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SUN FILE PHOTO BY SCOTT LAWSON

North Port High School

SARASOTA — Region school districts are working on mandates from the state on how to education students about mental health next school year.

The Florida Department of Education states every district must include a minimum of five hours of instruction to students in grades 6-12 on youth mental health, beginning next school year.

Each district was required to outline how they plan to implement this curriculum to the Department of Education by Dec. 1 annually.

Per state statue the curriculum must include: recognition of signs and symptoms of mental health disorders, prevention, mental health awareness and assistance, reducing stigma, awareness of local, school and community resources, accessing treatment.

Also in the long list are: healthy coping techniques, how to support a peer, friend or family member with a mental health disorder, prevention of suicide, and prevention of the abuse of and addiction to alcohol, nicotine and drugs.

The plan will be implemented for students for the first time during the 2019-2020 school year.

According to spokesperson for Sarasota County Schools Kelsey Whealy, the district has always taken a proactive approach to addressing mental health concerns, which included the school crisis team going to campus to talk to students or staff in need of support.

Students and staff are able to seek guidance even if not in a “crisis” situation, Whealy added.

This year, the district introduced the Kognito mental health education and awareness training.

All staff including teachers, bus drivers, cafeteria workers and others were requires to take online and in-person modules, Whealy said.

Whealy explained the online modules simulate conversations with parents and students about mental health and behavioral issues in a non-threatening environment.

Participants of the course take on the role of a teacher and experience the conversations through that perspective.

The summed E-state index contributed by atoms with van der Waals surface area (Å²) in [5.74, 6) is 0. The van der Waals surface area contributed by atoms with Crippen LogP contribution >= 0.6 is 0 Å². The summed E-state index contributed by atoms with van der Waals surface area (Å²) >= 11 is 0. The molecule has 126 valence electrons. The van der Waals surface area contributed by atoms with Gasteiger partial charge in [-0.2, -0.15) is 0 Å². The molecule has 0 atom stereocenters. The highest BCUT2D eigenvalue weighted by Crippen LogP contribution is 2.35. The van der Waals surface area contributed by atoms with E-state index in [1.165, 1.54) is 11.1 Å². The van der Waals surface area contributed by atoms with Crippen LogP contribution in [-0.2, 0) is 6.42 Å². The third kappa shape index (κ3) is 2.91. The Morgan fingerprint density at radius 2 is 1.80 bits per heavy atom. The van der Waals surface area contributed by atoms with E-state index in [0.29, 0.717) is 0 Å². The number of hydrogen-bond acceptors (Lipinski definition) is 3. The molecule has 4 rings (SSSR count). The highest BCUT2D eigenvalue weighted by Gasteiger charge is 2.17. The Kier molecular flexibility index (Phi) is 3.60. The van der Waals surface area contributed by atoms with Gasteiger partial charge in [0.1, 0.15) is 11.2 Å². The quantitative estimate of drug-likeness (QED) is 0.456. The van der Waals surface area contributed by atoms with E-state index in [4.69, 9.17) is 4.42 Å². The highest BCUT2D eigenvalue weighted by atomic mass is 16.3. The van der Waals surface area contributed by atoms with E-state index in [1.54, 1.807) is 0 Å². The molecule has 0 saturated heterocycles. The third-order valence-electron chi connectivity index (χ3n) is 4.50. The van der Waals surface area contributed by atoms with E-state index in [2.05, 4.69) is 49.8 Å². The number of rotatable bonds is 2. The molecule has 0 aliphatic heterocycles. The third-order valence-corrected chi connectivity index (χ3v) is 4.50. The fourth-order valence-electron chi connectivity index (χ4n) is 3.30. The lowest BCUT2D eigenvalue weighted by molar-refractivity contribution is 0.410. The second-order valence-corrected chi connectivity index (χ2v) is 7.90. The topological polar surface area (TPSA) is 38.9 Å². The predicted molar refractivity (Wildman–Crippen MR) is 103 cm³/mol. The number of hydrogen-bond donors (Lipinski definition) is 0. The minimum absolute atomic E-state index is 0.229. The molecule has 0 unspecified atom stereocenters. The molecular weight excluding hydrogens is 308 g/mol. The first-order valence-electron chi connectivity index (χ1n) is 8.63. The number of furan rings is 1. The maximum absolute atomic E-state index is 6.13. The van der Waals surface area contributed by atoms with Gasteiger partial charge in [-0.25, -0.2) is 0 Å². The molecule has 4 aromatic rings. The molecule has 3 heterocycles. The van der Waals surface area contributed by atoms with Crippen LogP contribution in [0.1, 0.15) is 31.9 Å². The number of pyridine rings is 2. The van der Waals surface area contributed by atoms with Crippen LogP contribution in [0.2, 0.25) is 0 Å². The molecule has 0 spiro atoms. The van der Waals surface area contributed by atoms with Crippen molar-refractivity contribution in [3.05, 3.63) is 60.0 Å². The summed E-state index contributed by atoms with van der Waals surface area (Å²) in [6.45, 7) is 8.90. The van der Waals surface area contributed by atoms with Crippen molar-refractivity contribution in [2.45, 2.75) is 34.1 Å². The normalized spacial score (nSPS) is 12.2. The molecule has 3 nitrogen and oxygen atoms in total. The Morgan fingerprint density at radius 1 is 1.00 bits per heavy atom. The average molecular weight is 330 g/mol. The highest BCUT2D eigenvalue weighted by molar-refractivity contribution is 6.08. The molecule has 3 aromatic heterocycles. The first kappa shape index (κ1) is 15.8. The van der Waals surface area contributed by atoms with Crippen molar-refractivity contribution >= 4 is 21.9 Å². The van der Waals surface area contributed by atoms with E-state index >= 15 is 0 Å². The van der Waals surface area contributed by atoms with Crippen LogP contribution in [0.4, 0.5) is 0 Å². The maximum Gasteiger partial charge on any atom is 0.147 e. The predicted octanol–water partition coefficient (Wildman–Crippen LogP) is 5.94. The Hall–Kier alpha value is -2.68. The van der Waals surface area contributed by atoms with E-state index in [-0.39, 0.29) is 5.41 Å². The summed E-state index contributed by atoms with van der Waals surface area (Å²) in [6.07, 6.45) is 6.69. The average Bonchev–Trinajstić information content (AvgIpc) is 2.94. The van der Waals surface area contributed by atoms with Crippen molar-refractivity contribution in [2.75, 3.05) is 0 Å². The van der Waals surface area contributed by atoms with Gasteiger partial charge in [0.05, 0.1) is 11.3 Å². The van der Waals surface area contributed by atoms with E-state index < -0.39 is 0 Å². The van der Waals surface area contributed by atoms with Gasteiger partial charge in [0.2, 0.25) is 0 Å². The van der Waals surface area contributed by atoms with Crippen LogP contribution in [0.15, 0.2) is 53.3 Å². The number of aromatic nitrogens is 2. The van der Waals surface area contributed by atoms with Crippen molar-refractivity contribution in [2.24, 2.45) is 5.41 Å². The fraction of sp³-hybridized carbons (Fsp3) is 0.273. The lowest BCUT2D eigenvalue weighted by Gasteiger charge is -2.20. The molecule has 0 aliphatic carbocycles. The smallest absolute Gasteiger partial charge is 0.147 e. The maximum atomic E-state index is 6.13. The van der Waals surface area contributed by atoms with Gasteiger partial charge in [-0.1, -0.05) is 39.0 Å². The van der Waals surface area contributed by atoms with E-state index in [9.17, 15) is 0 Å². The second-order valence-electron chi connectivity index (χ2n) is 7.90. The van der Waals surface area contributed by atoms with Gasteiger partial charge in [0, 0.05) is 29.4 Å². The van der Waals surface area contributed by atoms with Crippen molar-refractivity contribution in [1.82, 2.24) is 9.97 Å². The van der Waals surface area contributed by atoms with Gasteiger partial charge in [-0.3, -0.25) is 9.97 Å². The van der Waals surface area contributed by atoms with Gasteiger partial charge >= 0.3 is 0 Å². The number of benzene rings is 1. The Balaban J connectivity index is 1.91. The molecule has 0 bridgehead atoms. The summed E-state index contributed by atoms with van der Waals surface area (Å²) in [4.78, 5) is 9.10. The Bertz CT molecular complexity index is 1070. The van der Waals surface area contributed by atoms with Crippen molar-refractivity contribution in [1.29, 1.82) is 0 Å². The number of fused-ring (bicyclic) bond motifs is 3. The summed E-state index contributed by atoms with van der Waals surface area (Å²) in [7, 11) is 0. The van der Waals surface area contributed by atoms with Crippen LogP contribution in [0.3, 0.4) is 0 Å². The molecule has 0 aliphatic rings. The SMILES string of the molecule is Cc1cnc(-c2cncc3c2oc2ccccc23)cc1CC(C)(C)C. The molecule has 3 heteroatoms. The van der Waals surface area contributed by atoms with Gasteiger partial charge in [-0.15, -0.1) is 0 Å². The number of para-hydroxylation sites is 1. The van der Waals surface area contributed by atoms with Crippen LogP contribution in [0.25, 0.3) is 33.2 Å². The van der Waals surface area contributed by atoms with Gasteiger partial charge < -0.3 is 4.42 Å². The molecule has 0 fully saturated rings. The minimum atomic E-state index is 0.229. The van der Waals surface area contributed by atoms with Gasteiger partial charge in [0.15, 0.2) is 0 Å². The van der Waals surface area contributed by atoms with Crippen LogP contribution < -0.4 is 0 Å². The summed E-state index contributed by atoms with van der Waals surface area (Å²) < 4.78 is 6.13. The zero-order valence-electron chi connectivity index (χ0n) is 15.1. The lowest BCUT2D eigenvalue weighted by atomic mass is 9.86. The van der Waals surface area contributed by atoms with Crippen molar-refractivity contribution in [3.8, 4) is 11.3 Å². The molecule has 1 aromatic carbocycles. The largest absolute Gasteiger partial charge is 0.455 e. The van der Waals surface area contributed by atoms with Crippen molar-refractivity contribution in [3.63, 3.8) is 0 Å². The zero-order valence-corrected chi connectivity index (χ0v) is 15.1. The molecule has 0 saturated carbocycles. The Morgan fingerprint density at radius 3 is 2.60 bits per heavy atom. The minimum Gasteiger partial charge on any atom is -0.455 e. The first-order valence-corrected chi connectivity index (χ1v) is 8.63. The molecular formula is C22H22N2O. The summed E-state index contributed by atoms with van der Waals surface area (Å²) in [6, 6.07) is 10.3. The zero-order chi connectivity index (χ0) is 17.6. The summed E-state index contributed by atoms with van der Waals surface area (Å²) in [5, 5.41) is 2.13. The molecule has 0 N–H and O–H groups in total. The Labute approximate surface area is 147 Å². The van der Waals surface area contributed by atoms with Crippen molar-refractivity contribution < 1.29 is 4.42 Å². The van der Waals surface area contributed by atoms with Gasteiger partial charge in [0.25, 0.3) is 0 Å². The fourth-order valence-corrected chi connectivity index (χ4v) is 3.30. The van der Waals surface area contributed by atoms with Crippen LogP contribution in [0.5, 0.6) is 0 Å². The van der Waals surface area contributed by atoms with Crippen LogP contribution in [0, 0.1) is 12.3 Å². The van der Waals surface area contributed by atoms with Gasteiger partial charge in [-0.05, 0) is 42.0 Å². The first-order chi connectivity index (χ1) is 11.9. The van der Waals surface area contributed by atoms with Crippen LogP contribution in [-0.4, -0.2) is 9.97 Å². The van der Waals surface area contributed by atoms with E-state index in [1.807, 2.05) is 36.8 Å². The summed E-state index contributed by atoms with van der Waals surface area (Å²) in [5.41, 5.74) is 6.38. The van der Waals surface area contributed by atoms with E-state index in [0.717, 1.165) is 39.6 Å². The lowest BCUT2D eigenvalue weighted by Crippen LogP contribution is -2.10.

The in-person sessions recap those modules and allow time for group discussion.

Whealy said at the end of October, 97% of the district’s 5,000 employees finished the training.

The district also added 16 new mental health therapists in elementary schools and six at the middle school level at the beginning of last year.

“These services are fulfilled by outside agencies who have a unique expertise to enhance trauma informed school-based services,” Whealy said.

Other services ...

• The district has developed its own video modules for students, pairing the Department of Education’s related topics with the expertise from their student service team. Subjects include overall mental health and wellness, how to recognize signs of distress in yourself and others, and how to get help and go about having these, at times, difficult conversations, among other topics.

• The district partnered with the National Council for Behavioral Health and trained three new instructors as part of the Youth Mental Health First Aid program.

• The district partnered with Charles and Margery Barancik Foundation on a Crisis Text Line, a free 24/7 support system for those in crisis. Users can text HERE4U to 741741 to start a conversation with a trained crisis counselor.

• They partnered with the Sarasota Film Festival on a student public service announcement film contest to teach students how to use social and digital media appropriately for good.

• Sarasota County issued gender-diverse guidelines to provide direction for all schools to support LGBTQIA+ students and ensure their safety at school.

• The district is also encouraging students, parents and staff to use FortifyFL, via the app or online website, which is an anonymous way to report suspicious activity.

• Integrated safety intervention and assessment teams at every secondary school through a partnership with the Sandy Hook Promise Foundation.

According to Michael Desjardins, Charlotte County Public Schools assistant superintendent for School Support Services, DFCC will be teaching drug prevention and abuse classes in Charlotte County schools, while CBHC will be teaching the signs of suicide class.

“The program (signs of suicide) teaches students how to recognize and acknowledge suicidal thinking, and emphasizes the need for involving a trusted adult,” CBHC CEO Victoria Scanlon said.

She added that Florida’s first lady Casey DeSantis prioritizing youth mental health is encouraging.

“Early detection and intervention is a pivotal step in preventing the more devastating effects of mental illness,” Scanlon said.

School social workers, school psychologists, and guidance counselors will teach the mental health awareness curriculum. The district will also use the state approved EVERFI Online Program for Mental Health Awareness, Desjardins said.

Each school will decide which course the mental health curriculum will be a part of, Desjardins said.

To review the district’s full mental health education plan, visit the district’s website at yourcharlotteschools.net/Page/24091.

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